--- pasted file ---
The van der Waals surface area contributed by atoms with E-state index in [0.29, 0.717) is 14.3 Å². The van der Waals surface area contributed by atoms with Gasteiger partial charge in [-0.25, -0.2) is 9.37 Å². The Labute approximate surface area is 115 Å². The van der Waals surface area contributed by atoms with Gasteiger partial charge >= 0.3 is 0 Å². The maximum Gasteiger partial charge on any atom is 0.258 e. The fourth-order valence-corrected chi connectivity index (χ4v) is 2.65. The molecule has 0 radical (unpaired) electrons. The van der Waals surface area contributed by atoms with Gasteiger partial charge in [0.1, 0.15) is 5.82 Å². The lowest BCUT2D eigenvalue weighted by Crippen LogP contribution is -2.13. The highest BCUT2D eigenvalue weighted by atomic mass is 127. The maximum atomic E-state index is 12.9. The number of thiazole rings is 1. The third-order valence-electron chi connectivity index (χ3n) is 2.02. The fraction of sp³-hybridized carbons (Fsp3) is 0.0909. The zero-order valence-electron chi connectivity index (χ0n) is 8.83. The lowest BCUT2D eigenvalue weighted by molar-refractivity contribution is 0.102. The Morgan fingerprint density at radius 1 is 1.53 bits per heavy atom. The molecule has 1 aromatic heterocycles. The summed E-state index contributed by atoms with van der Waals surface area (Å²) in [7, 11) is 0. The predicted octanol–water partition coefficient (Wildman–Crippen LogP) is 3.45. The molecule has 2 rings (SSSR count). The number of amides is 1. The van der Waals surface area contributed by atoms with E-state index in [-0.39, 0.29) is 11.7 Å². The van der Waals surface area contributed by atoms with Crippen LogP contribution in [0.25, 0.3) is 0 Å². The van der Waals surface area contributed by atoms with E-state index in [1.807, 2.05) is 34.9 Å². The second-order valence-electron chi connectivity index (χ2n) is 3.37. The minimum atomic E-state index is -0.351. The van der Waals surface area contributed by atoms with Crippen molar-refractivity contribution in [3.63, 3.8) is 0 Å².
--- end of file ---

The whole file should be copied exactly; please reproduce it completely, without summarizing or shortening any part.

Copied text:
The van der Waals surface area contributed by atoms with E-state index in [0.29, 0.717) is 14.3 Å². The van der Waals surface area contributed by atoms with Gasteiger partial charge in [-0.25, -0.2) is 9.37 Å². The Labute approximate surface area is 115 Å². The van der Waals surface area contributed by atoms with Gasteiger partial charge >= 0.3 is 0 Å². The maximum Gasteiger partial charge on any atom is 0.258 e. The fourth-order valence-corrected chi connectivity index (χ4v) is 2.65. The molecule has 0 radical (unpaired) electrons. The van der Waals surface area contributed by atoms with Gasteiger partial charge in [0.1, 0.15) is 5.82 Å². The lowest BCUT2D eigenvalue weighted by Crippen LogP contribution is -2.13. The highest BCUT2D eigenvalue weighted by atomic mass is 127. The maximum atomic E-state index is 12.9. The number of thiazole rings is 1. The third-order valence-electron chi connectivity index (χ3n) is 2.02. The fraction of sp³-hybridized carbons (Fsp3) is 0.0909. The zero-order valence-electron chi connectivity index (χ0n) is 8.83. The lowest BCUT2D eigenvalue weighted by molar-refractivity contribution is 0.102. The Morgan fingerprint density at radius 1 is 1.53 bits per heavy atom. The molecule has 1 aromatic heterocycles. The summed E-state index contributed by atoms with van der Waals surface area (Å²) in [7, 11) is 0. The predicted octanol–water partition coefficient (Wildman–Crippen LogP) is 3.45. The molecule has 2 rings (SSSR count). The number of amides is 1. The van der Waals surface area contributed by atoms with E-state index in [-0.39, 0.29) is 11.7 Å². The van der Waals surface area contributed by atoms with Crippen LogP contribution in [0.25, 0.3) is 0 Å². The van der Waals surface area contributed by atoms with E-state index in [1.807, 2.05) is 34.9 Å². The second-order valence-electron chi connectivity index (χ2n) is 3.37. The minimum atomic E-state index is -0.351. The van der Waals surface area contributed by atoms with Crippen molar-refractivity contribution in [3.63, 3.8) is 0 Å².